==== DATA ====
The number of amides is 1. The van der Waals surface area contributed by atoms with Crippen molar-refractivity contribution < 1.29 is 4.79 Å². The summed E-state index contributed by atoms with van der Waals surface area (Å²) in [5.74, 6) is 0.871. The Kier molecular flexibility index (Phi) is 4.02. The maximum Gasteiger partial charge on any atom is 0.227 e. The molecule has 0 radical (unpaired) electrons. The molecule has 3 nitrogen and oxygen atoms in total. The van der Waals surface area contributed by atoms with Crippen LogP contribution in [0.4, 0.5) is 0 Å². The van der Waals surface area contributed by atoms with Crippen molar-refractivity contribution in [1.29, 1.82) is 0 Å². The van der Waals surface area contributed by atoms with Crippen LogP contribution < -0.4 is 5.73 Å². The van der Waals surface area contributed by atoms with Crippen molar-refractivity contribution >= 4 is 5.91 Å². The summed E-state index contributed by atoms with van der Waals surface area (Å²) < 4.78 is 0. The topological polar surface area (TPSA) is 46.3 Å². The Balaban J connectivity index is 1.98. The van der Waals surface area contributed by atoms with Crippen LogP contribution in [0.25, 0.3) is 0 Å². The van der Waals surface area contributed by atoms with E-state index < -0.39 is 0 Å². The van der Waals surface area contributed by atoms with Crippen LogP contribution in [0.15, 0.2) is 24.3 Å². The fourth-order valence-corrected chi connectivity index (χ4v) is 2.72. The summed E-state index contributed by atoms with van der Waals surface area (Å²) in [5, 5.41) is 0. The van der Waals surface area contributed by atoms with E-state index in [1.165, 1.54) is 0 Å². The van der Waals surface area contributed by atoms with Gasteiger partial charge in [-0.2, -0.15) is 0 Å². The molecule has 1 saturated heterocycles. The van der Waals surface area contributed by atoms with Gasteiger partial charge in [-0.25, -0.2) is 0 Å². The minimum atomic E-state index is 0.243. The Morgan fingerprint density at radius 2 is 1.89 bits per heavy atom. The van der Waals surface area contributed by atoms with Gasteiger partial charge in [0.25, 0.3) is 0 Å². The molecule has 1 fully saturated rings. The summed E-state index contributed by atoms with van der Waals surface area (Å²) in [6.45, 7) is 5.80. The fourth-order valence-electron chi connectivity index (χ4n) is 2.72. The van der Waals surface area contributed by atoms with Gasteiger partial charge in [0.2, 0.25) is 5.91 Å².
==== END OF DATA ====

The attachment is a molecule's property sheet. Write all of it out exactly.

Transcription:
The number of amides is 1. The van der Waals surface area contributed by atoms with Crippen molar-refractivity contribution < 1.29 is 4.79 Å². The summed E-state index contributed by atoms with van der Waals surface area (Å²) in [5.74, 6) is 0.871. The Kier molecular flexibility index (Phi) is 4.02. The maximum Gasteiger partial charge on any atom is 0.227 e. The molecule has 0 radical (unpaired) electrons. The molecule has 3 nitrogen and oxygen atoms in total. The van der Waals surface area contributed by atoms with Crippen LogP contribution in [0.4, 0.5) is 0 Å². The van der Waals surface area contributed by atoms with Crippen molar-refractivity contribution in [1.29, 1.82) is 0 Å². The van der Waals surface area contributed by atoms with Crippen LogP contribution < -0.4 is 5.73 Å². The van der Waals surface area contributed by atoms with Crippen molar-refractivity contribution >= 4 is 5.91 Å². The summed E-state index contributed by atoms with van der Waals surface area (Å²) < 4.78 is 0. The topological polar surface area (TPSA) is 46.3 Å². The Balaban J connectivity index is 1.98. The van der Waals surface area contributed by atoms with Crippen LogP contribution in [0.25, 0.3) is 0 Å². The van der Waals surface area contributed by atoms with E-state index < -0.39 is 0 Å². The van der Waals surface area contributed by atoms with Crippen LogP contribution in [0.15, 0.2) is 24.3 Å². The fourth-order valence-corrected chi connectivity index (χ4v) is 2.72. The summed E-state index contributed by atoms with van der Waals surface area (Å²) in [5, 5.41) is 0. The van der Waals surface area contributed by atoms with E-state index in [1.165, 1.54) is 0 Å². The van der Waals surface area contributed by atoms with Gasteiger partial charge in [-0.2, -0.15) is 0 Å². The molecule has 1 saturated heterocycles. The van der Waals surface area contributed by atoms with Gasteiger partial charge in [-0.25, -0.2) is 0 Å². The minimum atomic E-state index is 0.243. The Morgan fingerprint density at radius 2 is 1.89 bits per heavy atom. The van der Waals surface area contributed by atoms with Gasteiger partial charge in [0.25, 0.3) is 0 Å². The molecule has 1 fully saturated rings. The summed E-state index contributed by atoms with van der Waals surface area (Å²) in [6.45, 7) is 5.80. The fourth-order valence-electron chi connectivity index (χ4n) is 2.72. The van der Waals surface area contributed by atoms with Gasteiger partial charge in [0.2, 0.25) is 5.91 Å².